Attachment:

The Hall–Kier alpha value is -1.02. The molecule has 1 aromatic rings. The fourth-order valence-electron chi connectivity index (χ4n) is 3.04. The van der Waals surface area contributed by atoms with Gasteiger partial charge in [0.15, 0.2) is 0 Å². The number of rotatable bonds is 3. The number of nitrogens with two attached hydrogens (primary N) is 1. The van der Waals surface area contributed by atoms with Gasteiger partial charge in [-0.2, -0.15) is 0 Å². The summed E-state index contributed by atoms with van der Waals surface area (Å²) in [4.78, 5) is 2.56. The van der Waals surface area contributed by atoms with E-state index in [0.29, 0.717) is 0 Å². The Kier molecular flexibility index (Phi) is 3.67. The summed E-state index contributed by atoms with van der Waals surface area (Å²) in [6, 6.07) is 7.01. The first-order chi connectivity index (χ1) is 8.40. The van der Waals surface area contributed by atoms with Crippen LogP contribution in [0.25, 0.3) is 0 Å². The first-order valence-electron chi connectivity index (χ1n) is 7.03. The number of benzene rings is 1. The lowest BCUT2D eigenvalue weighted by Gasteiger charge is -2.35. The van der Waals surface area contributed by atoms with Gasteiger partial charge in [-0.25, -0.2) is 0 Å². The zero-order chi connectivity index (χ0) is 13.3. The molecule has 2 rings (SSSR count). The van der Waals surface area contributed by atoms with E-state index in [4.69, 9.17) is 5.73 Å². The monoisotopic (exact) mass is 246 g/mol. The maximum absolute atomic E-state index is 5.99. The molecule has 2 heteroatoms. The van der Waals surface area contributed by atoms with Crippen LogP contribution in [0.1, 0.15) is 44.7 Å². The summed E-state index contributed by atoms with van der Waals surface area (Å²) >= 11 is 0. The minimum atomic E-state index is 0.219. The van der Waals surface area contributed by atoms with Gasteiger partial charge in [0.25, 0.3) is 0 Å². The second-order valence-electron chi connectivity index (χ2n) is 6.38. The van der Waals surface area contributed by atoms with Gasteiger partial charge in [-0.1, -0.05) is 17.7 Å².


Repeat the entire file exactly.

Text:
The Hall–Kier alpha value is -1.02. The molecule has 1 aromatic rings. The fourth-order valence-electron chi connectivity index (χ4n) is 3.04. The van der Waals surface area contributed by atoms with Gasteiger partial charge in [0.15, 0.2) is 0 Å². The number of rotatable bonds is 3. The number of nitrogens with two attached hydrogens (primary N) is 1. The van der Waals surface area contributed by atoms with Gasteiger partial charge in [-0.2, -0.15) is 0 Å². The summed E-state index contributed by atoms with van der Waals surface area (Å²) in [4.78, 5) is 2.56. The van der Waals surface area contributed by atoms with E-state index in [0.29, 0.717) is 0 Å². The Kier molecular flexibility index (Phi) is 3.67. The summed E-state index contributed by atoms with van der Waals surface area (Å²) in [6, 6.07) is 7.01. The first-order chi connectivity index (χ1) is 8.40. The van der Waals surface area contributed by atoms with Crippen LogP contribution in [0.25, 0.3) is 0 Å². The first-order valence-electron chi connectivity index (χ1n) is 7.03. The number of benzene rings is 1. The lowest BCUT2D eigenvalue weighted by Gasteiger charge is -2.35. The van der Waals surface area contributed by atoms with Gasteiger partial charge in [-0.25, -0.2) is 0 Å². The zero-order chi connectivity index (χ0) is 13.3. The molecule has 2 rings (SSSR count). The van der Waals surface area contributed by atoms with E-state index in [4.69, 9.17) is 5.73 Å². The monoisotopic (exact) mass is 246 g/mol. The maximum absolute atomic E-state index is 5.99. The molecule has 2 heteroatoms. The van der Waals surface area contributed by atoms with Crippen LogP contribution in [0.1, 0.15) is 44.7 Å². The summed E-state index contributed by atoms with van der Waals surface area (Å²) >= 11 is 0. The minimum atomic E-state index is 0.219. The van der Waals surface area contributed by atoms with Gasteiger partial charge in [0.25, 0.3) is 0 Å². The second-order valence-electron chi connectivity index (χ2n) is 6.38. The van der Waals surface area contributed by atoms with Gasteiger partial charge in [-0.1, -0.05) is 17.7 Å².